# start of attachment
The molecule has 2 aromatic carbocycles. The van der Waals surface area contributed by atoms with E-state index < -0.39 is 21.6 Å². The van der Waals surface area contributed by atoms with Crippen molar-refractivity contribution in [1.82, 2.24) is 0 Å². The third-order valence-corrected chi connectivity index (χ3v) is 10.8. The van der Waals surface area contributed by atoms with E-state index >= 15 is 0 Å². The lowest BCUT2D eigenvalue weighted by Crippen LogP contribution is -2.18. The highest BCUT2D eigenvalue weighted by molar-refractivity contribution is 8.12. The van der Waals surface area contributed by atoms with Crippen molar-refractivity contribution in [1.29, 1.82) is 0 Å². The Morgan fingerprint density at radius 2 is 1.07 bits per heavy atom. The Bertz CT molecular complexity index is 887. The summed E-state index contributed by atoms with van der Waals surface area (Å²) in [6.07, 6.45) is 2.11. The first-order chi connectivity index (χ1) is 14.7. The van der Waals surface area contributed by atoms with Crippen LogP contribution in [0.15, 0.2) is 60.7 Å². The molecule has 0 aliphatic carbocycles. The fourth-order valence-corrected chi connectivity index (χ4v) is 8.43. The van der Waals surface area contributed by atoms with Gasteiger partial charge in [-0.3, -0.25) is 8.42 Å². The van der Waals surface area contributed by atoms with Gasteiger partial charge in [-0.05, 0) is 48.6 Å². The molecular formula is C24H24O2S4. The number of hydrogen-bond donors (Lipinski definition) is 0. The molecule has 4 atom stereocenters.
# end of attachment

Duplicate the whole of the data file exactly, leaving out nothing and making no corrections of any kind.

The molecule has 2 aromatic carbocycles. The van der Waals surface area contributed by atoms with E-state index < -0.39 is 21.6 Å². The van der Waals surface area contributed by atoms with Crippen molar-refractivity contribution in [1.82, 2.24) is 0 Å². The third-order valence-corrected chi connectivity index (χ3v) is 10.8. The van der Waals surface area contributed by atoms with E-state index >= 15 is 0 Å². The lowest BCUT2D eigenvalue weighted by Crippen LogP contribution is -2.18. The highest BCUT2D eigenvalue weighted by molar-refractivity contribution is 8.12. The van der Waals surface area contributed by atoms with Crippen molar-refractivity contribution in [1.29, 1.82) is 0 Å². The Morgan fingerprint density at radius 2 is 1.07 bits per heavy atom. The Bertz CT molecular complexity index is 887. The summed E-state index contributed by atoms with van der Waals surface area (Å²) in [6.07, 6.45) is 2.11. The first-order chi connectivity index (χ1) is 14.7. The van der Waals surface area contributed by atoms with Crippen LogP contribution in [0.15, 0.2) is 60.7 Å². The molecule has 0 aliphatic carbocycles. The fourth-order valence-corrected chi connectivity index (χ4v) is 8.43. The van der Waals surface area contributed by atoms with Gasteiger partial charge in [-0.3, -0.25) is 8.42 Å². The van der Waals surface area contributed by atoms with Gasteiger partial charge in [-0.05, 0) is 48.6 Å². The molecular formula is C24H24O2S4. The number of hydrogen-bond donors (Lipinski definition) is 0. The molecule has 4 atom stereocenters.